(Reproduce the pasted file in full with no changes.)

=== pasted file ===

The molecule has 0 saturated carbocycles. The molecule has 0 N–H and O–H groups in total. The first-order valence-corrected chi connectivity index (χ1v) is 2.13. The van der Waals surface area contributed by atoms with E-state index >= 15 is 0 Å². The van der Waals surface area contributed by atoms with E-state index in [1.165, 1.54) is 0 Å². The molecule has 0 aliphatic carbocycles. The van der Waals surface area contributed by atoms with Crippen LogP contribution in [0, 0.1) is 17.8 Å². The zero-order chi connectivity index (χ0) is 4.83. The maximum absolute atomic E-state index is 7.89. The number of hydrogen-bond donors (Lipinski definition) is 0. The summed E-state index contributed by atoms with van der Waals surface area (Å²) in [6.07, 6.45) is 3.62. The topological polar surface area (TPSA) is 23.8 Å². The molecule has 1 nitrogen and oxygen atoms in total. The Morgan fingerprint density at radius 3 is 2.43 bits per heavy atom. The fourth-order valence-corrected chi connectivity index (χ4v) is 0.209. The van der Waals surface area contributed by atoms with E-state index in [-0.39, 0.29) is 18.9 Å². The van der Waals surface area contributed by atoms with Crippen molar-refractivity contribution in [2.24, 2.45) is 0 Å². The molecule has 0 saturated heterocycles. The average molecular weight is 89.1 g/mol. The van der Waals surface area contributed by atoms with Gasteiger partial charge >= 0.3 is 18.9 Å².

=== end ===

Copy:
The molecule has 0 saturated carbocycles. The molecule has 0 N–H and O–H groups in total. The first-order valence-corrected chi connectivity index (χ1v) is 2.13. The van der Waals surface area contributed by atoms with E-state index >= 15 is 0 Å². The van der Waals surface area contributed by atoms with E-state index in [1.165, 1.54) is 0 Å². The molecule has 0 aliphatic carbocycles. The van der Waals surface area contributed by atoms with Crippen LogP contribution in [0, 0.1) is 17.8 Å². The zero-order chi connectivity index (χ0) is 4.83. The maximum absolute atomic E-state index is 7.89. The number of hydrogen-bond donors (Lipinski definition) is 0. The summed E-state index contributed by atoms with van der Waals surface area (Å²) in [6.07, 6.45) is 3.62. The topological polar surface area (TPSA) is 23.8 Å². The molecule has 1 nitrogen and oxygen atoms in total. The Morgan fingerprint density at radius 3 is 2.43 bits per heavy atom. The fourth-order valence-corrected chi connectivity index (χ4v) is 0.209. The van der Waals surface area contributed by atoms with E-state index in [-0.39, 0.29) is 18.9 Å². The van der Waals surface area contributed by atoms with Crippen molar-refractivity contribution in [2.24, 2.45) is 0 Å². The molecule has 0 saturated heterocycles. The average molecular weight is 89.1 g/mol. The van der Waals surface area contributed by atoms with Gasteiger partial charge >= 0.3 is 18.9 Å².